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Color Imagery In Macbeth By William Shakespeare

2254 words - 9 pages

Color Imagery in Macbeth by William Shakespeare

Does William Shakespeare write with blood pouring from his pen? Do the violent images that his colors produce play a role in the tragedy, Macbeth? It is Shakespeare's creative mind that produces each drop of blood that is evident with every new line of thought. Within Macbeth, an entire spectrum of colors helps develop and reveal the plot as each color brings a new meaning. William Shakespeare understands the importance of violence and bloodshed to assist in creating a suspenseful atmosphere, which will bring to the surface true emotions of guilt, regret, and remorse. He also knows that color images that are light in color easily associate with things that are wholesome. Contrary to light, shades of nightfall or darkness are indicative of wickedness. Shakespeare writes with a sense of realism that allows him to touch the emotions of any audience, whether they are living on the desolate poles of the earth or within a mighty nation. The common struggle between good and evil or light and dark is a thought of universal understanding and sympathy. Through color imagery, the characters leap from the stage of fiction into the reality of the audience. In Macbeth, the color images of light, darkness, and blood reveal, conceal, and control the emotions and actions, whether good or bad, of the characters.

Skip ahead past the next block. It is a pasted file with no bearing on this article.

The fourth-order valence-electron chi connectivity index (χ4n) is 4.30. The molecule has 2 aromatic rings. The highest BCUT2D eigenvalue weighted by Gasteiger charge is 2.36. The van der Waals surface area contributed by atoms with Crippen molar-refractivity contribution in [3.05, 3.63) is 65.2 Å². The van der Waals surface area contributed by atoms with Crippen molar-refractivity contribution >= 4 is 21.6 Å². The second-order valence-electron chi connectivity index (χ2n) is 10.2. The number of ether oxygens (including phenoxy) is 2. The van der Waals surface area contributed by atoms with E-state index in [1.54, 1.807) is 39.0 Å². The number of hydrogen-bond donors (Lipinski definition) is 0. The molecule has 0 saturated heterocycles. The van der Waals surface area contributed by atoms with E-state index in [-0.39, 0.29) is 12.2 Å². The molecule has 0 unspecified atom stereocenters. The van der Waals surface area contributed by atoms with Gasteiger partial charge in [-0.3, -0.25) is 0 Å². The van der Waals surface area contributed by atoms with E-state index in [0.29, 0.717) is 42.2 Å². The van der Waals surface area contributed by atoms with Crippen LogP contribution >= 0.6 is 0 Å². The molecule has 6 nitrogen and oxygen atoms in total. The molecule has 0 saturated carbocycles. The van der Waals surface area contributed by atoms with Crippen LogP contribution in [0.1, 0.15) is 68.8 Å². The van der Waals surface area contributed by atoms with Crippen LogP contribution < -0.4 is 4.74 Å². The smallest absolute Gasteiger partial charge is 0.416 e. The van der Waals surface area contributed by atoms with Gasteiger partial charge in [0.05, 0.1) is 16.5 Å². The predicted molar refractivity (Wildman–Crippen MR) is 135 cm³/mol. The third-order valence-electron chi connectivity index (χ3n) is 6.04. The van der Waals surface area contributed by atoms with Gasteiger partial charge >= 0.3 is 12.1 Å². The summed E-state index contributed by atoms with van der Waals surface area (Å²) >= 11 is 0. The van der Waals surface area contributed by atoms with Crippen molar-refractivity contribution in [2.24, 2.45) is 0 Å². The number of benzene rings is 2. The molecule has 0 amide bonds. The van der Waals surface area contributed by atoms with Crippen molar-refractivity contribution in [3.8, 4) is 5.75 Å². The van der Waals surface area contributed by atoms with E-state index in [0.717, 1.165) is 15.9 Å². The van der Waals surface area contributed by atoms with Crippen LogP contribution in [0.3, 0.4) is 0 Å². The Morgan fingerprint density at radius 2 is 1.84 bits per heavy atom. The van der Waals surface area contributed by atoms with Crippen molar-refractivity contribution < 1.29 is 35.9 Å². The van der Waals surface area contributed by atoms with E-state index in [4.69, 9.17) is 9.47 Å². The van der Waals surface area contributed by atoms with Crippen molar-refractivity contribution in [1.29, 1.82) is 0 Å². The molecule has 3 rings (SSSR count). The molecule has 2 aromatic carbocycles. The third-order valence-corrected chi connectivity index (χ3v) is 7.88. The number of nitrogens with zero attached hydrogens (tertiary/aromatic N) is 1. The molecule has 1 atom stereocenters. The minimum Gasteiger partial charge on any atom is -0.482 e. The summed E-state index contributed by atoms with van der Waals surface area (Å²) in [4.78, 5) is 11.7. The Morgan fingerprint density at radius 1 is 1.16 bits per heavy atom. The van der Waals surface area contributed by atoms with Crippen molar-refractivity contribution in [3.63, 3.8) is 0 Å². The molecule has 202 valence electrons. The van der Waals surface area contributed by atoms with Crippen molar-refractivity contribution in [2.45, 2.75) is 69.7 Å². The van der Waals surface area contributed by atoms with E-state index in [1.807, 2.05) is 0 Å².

The image of daylight in Macbeth magnifies emotions and actions that are heavenly and pure. Shakespeare uses the stars of twilight often to reveal the honorable morality within his characters. According to Caroline Spurgeon, "light stands for life, virtue, goodness and darkness for evil and death (324)." The first instance of this occurs when King Duncan promises that all that deserve reward will receive reward for their heroic effort in the wars. "But signs of nobleness, like stars, shall shine on all deservers (1.4.41)." The comparison between 'stars and nobleness' aids the audience in the comprehension of light, even from the fire of a star, and is continuously in existence with feelings of righteousness. Shakespeare, again, creates a relationship between daylight and wholesome action when he allows Macbeth's emotions toward Malcolm to be public, "Stars, hide your fires, Let not light see my black and deep desires (1.4.50)." Macbeth's desires are to eliminate Malcolm and all that stand in his way of the throne. Through his words, Macbeth constructs another bridge between light and morality. Macbeth is asking for "a kind of moral anesthesia (Jorgensen 87)." Throughout the play, daylight controls every intension of the characters and reveals that only heavenly virtue can exist during the hours of daylight. The play moves in one direction constantly and daylight acts a precursor to protect the characters from unholy crimes. Macbeth word's in act three sums up the basic understanding of the role of light within the play, "Good things of day begin to droop and drowse...

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